Having worked with complex IT transformations for the last decade I have come to realize that what truly sets the successful projects apart from the less successful is not about having the best plan, the biggest budget, the best technology or the most dedicated management. Those factors can be important contributors to complete the project and to reach the strategic goals of the project – but succeeding with complex transformation is always about the people. Bringing in the right people to design and drive the transformation and bringing the right people together in the transition.
Large scale IT transformation projects – consolidations, carveouts or significant strategic changes – are highly complex by nature. These projects often span significant parts – if not all – of the IT landscape, covering a wide array of technologies and domains, but also many business processes are impacted and will need to adapt. This makes it necessary to bring in a number of different domain and technology specialists to work with the companies own IT function and business domain experts in order to succeed.
Having a project team that is largely made up of dedicated specialists within specific areas is necessary, but the real differentiator is to be able to orchestrate and guide the team throughout the transition. In other words knowing which experts to utilize when and bringing in the right people to solve critical tasks and issues along the way.
So where to start?
Given the complexity of large scale IT transformations setting the right team is key. Due to the span of expertise required you will often not be able to engage with one or even a few vendors – but rather you should look to cherry-pick the team members to ensure the best people for each function starting with the core:
- Getting the right architect(s)
- Choosing your driver
- Picking the experts
Getting the right architect(s)
The starting point to any successful IT transformation is an architect or team of architects that can not only grasp the breadth and depth of the transformation, but also understand the business context in which it takes place. I know – they are a rare breed! The architect(s) will be responsible for drawing up the end-state in details and will be the trusted guides throughout the transition. For just that reason it is important that the architect(s) are not made part of the hands-on implementation – but are instead allowed to roam the project more freely – in close coordination with the project management – to ensure progress, compliance to design decisions and that issues – both technical and business related – are dealt with quickly and efficiently.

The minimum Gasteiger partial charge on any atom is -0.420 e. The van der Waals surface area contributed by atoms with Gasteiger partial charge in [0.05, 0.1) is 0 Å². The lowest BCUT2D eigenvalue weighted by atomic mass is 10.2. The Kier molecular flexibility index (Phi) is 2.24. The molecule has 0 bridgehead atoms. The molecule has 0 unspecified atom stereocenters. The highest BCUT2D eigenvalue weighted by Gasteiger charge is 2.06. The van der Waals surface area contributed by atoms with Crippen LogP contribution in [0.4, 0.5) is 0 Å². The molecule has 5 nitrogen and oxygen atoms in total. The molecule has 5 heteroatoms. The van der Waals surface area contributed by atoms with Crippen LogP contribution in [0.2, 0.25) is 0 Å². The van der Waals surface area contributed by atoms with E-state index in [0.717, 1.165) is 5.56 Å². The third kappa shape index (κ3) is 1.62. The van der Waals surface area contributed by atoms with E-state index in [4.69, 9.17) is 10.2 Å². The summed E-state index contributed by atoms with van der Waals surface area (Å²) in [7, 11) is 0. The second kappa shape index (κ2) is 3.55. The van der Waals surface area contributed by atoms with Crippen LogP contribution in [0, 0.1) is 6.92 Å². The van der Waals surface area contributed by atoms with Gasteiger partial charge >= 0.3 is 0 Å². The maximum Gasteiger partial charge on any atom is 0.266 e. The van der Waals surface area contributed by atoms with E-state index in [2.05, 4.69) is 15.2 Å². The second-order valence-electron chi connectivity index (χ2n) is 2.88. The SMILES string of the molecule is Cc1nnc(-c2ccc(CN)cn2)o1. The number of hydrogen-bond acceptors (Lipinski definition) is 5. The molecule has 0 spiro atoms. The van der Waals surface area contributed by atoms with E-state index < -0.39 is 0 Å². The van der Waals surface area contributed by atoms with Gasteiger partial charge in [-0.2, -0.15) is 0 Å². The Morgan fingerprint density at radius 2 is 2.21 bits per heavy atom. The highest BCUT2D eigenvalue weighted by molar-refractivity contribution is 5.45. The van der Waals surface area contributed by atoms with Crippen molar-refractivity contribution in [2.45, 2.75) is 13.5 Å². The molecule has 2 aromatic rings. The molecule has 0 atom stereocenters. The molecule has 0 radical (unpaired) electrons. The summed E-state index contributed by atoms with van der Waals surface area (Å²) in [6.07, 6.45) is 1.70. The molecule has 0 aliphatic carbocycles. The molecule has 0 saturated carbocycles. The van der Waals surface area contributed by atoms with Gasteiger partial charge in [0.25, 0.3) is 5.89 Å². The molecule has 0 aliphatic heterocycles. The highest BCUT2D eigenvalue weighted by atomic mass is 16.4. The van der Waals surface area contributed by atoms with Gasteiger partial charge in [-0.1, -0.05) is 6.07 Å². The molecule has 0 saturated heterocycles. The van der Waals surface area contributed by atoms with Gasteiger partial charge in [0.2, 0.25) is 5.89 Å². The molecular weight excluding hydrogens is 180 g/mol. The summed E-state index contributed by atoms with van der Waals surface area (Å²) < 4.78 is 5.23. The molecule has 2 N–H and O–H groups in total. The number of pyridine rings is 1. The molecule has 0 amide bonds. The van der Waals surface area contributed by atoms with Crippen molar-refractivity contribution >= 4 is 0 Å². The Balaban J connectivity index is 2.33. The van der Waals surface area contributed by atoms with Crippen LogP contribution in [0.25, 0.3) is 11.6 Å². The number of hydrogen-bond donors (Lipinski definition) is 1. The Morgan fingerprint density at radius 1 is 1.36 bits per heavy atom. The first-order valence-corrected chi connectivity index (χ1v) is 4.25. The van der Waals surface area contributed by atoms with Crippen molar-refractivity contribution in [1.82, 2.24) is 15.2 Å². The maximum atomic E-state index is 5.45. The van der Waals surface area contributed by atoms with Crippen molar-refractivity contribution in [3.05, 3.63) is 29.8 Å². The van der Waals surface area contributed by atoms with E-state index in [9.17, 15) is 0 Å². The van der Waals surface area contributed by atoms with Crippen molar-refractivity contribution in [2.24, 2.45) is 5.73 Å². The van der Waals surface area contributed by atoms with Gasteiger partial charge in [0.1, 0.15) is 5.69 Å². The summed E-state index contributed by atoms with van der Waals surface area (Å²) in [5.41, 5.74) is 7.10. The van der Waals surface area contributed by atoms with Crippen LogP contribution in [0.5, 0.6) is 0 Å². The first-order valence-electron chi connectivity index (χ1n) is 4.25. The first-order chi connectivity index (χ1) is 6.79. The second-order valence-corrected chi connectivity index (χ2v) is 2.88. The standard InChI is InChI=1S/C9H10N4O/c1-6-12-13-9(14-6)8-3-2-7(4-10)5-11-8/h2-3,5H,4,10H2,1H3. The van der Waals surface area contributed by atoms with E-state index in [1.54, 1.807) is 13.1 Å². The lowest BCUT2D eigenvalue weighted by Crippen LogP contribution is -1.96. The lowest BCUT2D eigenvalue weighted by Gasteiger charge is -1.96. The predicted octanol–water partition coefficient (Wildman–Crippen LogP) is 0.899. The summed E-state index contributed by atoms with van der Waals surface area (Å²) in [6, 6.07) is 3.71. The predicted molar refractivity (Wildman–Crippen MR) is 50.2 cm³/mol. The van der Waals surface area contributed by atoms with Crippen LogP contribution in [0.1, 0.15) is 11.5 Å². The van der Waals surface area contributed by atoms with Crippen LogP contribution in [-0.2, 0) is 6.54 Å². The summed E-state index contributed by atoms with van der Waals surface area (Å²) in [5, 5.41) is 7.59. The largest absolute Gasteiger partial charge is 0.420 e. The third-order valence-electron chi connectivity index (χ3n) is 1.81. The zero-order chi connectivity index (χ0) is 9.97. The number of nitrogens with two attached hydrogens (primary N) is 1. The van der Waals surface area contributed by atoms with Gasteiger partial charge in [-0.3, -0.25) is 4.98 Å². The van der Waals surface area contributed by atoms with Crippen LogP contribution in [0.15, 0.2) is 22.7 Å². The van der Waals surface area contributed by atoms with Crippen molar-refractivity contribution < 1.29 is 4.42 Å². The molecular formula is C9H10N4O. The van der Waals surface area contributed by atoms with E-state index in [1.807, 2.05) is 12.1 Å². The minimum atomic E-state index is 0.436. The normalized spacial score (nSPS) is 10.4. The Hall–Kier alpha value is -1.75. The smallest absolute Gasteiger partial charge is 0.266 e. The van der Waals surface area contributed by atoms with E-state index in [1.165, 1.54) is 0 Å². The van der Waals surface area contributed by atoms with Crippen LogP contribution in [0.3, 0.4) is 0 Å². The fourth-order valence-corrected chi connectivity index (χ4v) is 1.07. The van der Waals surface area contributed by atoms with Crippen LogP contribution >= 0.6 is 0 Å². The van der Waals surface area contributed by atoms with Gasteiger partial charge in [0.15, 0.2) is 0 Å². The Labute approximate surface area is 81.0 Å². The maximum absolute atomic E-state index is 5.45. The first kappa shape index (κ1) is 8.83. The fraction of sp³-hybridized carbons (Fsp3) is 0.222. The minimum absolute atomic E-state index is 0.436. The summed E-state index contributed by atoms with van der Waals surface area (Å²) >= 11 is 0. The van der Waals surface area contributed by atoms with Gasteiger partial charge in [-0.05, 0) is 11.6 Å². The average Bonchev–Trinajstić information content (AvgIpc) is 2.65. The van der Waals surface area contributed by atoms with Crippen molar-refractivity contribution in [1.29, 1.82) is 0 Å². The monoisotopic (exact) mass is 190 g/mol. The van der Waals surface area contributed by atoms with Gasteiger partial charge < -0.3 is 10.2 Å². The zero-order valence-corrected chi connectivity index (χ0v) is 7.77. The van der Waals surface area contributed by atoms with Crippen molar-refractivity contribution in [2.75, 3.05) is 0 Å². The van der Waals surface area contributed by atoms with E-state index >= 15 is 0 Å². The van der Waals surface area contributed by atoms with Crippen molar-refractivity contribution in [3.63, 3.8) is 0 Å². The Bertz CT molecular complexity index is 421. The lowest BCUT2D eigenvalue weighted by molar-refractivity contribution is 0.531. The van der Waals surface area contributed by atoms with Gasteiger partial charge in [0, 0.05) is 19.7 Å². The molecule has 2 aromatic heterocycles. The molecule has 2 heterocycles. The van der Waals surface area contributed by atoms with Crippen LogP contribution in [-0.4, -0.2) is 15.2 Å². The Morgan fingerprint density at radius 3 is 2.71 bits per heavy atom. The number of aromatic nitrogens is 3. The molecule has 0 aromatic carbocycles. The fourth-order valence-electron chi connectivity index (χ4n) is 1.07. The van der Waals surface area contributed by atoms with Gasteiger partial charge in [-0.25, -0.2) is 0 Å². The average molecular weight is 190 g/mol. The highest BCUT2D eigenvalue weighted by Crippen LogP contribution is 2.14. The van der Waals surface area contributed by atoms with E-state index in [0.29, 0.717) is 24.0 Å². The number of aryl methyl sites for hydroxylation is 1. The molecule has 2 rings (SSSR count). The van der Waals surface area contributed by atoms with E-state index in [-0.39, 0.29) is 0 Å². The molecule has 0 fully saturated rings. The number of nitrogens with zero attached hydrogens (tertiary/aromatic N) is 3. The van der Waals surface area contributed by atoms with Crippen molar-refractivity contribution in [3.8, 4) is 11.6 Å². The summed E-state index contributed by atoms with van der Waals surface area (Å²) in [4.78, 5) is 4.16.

Choosing your driver
The second step to a successful IT Transformation is to find an experienced driver with solid people and orchestration skills. It is critical to find someone that both understands the business context and value drivers of the change and also has a fairly deep conceptual understanding of the technical transformation that he is driving. Close coordination with the architect(s) is key, but the driver needs to be able to navigate on his own to involve the right resources at the right time. Not least the driver needs to bridge the gap between technology and business to be able to present often very complex issues in a way that allows key stakeholders – both with and without a technical mindset – to reach decisions on an informed basis and understand the potential impact.
Picking the experts
When the architect(s) and the driver is in place, focus needs to be on getting the right technical and domain experts onboard. They are the skilled craftsmen that will tend to the details of your transformation. Without them – no transformation! To continuously bring in the right people – and to bring them together to solve tasks and issues – is essential to succeeding with any transformation.
The right people in this context should be able to adhere to some key characteristics;
- First and foremost, they should be experts in their field with a proven track-record – preferably also having worked with transformation projects before
- They should be able to truly grasp the context of their work, i.e. be actively aware of how their deliverables fit into and affect the overall transformation
- They should recognise that they have a crucial responsibility in knowing when and how to raise critical issues, conflicts, misalignments, non-compatibilities etc. before they escalate and have a domino effect on the project. There is no place to address them more efficiently than at the source – and no one to deal with them better than the experts
- Finally they should understand that they are all part of a team where the success of the project means the success of everyone involved
It’s all about the people
Getting the right people onboard is not easy – nor is it a guarantee of a successful transformation. It is however my experience that getting the right people onboard – and enabling efficient collaboration throughout the transition – is far more decisive for the project success than technical complexity or organizational impact.
So, succeeding with complex IT transformation is really all about the people!